Depending somewhat on the value of 'n', you can probably model it like this. Assume that the value of 'n' is 137.

```
create table expensive_function_of_n_vars (
x1 integer not null,
x2 integer not null,
...
x137 integer not null,
primary key (x1, x2, ..., x137),
result integer not null
);
```

Under normal conditions, I'm reluctant to store a result without including a CHECK() constraint to make sure it's the correct result. In your case, that might not be practical, but you should give it some thought anyway.

This assumes that each column carries some kind of meaning. That is, I'm assuming that, in the real problem domain, each of these columns has a name more meaningful than "x3".

For example, in the article you referenced, the OP uses "height", "width", and "depth". In some applications, those dimensions are not interchangable--you can unambiguously identify which dimension on the real-world object is height, which is width, and which is depth. (One example might be a shipping container on a pallet, where height is obvious, width is the edge a forklift is expected to fit under, and depth is the remaining dimension.) In other applications, they're interchangable, which means you're liable to find "duplicate" primary keys like {2, 3, 5} and {2, 5, 3}. In cases like that, you might want to order the arguments from lowest to highest, and use CHECK() constraints to make sure they're ordered.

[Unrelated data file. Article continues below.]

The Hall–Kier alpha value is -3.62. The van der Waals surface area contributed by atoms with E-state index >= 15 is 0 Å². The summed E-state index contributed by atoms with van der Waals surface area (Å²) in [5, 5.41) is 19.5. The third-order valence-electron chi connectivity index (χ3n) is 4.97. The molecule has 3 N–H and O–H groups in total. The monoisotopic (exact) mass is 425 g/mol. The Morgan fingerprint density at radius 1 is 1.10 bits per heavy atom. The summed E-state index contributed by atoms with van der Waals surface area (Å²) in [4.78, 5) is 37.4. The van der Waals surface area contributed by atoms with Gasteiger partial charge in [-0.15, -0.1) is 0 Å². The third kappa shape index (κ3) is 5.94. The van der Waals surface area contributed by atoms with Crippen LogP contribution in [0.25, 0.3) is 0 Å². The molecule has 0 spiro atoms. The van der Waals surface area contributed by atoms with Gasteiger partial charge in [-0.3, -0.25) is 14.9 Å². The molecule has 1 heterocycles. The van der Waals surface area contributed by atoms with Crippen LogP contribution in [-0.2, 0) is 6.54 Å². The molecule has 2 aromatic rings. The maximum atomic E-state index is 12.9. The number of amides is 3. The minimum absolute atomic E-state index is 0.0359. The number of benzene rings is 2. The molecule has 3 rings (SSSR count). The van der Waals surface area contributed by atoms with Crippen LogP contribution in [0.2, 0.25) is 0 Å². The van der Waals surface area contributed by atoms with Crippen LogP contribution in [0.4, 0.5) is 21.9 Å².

This is just straightfoward normalization, with the caveat that, in this case, you're *starting* in 6NF, I think, so there's not much to do.